Jiang Yr, Zhang Zh, Huang Sy, Lu Y, Ma Tt, Jia Xb. Enhanced dissolution and stability of Tanshinone IIA base by solid dispersion system with nano-hydroxyapatite. Phcog Mag [serial online] 2014 [cited 2021 May 17];10:332-7. Available from: http://www.phcog.com/text.asp?2014/10/39/332/137375
| Introduction|| |
The number of poorly soluble drug compounds has increased sharply since high-throughput screening and combinatorial chemistry were introduced into pharmaceutical development processes. ,, Enhancing the oral bioavailability of poorly water-soluble drugs by an increasing dissolution is one of the most challenging tasks in drug development. , The various methods such as salt formation, solubilization, particle-size reduction, and solid dispersion (SD) formation have been reported for this purpose. ,,, Among these, SD technique is frequently used.
The SD technique is defined as the dispersion of one or more active ingredients within an inert carrier or matrix. , Although, the SD approach has generated considerable interest, its commercial application has been limited because of difficulties involved in the manufacturing process, as well as problems with product stability. , Poor stability can result in the reversal of the amorphous drug into a crystalline state and can thus, alter its dissolution properties upon storage. Nevertheless, specific interactions between drugs and their carriers have been reported to inhibit recrystallization and/or stabilize the active ingredient in the amorphous state. ,
Hydroxyapatite (Ca 10 (PO 4 ) 6 (OH) 2 ), a substantial inorganic component of mammalian bones and teeth, is an excellent biomaterial because of its biocompatibility and osteoconductivity. , In addition, hydroxyapatite has been used as an adsorbent for a wide range of ions, small molecules, and macromolecules. , Nano-hydroxyapatite (n-HAp) exhibits a significant adsorption capacity owing to its relatively large surface area  and was found to be a superior sorbent because of its low cost, availability, and high defluoridation capacity, as previously reported by Sairam Sundaram et al.  n-HAp has also received significant attention for application in medicine and dentistry. ,, However, there are currently no reports on the application of n-HAp as a carrier in SD formulations.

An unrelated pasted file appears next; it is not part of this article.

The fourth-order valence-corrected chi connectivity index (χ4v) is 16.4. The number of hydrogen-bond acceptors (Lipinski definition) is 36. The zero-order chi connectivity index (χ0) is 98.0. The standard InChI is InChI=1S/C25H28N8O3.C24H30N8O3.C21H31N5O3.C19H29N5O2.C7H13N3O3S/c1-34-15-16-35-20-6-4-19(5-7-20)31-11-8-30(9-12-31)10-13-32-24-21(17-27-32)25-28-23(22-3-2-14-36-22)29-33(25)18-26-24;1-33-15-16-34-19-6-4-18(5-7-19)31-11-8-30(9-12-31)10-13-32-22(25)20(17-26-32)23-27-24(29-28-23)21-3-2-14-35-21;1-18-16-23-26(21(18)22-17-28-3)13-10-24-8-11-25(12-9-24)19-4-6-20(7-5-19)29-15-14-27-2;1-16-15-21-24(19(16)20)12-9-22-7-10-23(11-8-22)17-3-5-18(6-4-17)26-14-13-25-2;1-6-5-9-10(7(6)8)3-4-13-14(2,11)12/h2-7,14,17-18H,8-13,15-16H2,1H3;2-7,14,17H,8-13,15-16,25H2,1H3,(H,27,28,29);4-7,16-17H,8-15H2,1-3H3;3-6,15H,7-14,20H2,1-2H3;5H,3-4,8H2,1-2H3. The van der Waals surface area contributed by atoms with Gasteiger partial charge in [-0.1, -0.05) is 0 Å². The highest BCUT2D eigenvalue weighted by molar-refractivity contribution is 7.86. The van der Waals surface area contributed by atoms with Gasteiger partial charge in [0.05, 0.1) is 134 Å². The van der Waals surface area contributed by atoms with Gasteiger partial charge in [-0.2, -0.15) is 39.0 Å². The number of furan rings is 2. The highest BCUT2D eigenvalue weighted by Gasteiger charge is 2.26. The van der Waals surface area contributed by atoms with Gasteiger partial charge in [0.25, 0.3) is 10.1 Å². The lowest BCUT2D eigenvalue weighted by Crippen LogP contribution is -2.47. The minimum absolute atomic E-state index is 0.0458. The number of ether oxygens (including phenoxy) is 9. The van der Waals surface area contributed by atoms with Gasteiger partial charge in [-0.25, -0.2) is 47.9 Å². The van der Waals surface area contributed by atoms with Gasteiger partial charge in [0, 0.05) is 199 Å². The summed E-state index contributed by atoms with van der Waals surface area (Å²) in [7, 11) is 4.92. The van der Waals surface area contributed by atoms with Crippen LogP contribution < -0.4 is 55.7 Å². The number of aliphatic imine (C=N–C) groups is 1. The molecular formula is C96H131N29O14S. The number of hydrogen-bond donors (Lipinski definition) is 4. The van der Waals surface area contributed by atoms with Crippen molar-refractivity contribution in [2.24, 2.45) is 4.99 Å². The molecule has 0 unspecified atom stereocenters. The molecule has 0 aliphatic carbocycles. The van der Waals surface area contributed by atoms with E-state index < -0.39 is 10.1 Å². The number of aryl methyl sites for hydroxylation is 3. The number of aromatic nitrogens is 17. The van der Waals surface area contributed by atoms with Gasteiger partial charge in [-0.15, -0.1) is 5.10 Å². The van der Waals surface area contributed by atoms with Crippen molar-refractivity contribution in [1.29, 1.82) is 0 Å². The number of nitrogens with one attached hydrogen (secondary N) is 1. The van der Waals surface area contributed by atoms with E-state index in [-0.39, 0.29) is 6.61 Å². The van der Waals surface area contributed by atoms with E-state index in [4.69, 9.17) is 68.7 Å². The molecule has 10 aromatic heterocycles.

Tanshinone IIA (TSIIA), a main biologically active component extracted from the root of Salvia miltiorrhiza Bunge, exhibits a variety of cardiovascular effects. It is used to treat cardiovascular and cerebrovascular diseases such as angina pectoris, arrhythmias, acute ischemic stroke, and hyperlipidemia. ,,, However, TSIIA has low oral bioavailability  because of its negligible solubility in water,  insufficient dissolution rate, , and first-pass metabolism. 
In the present study, solid dispersions (SDs) was prepared to use the TSIIA and n-Hap, which were used as models of a poorly water-soluble drug and a dispersion carrier, respectively. Physical changes in the SDs were examined using the differential scanning calorimetry (DSC), scanning electron microscopy (SEM), X-ray powder diffraction (XRPD), and Fourier transform infrared spectroscopy (FTIR), and the dissolution performance was evaluated. The stability of the SDs after long-term storage was also tested.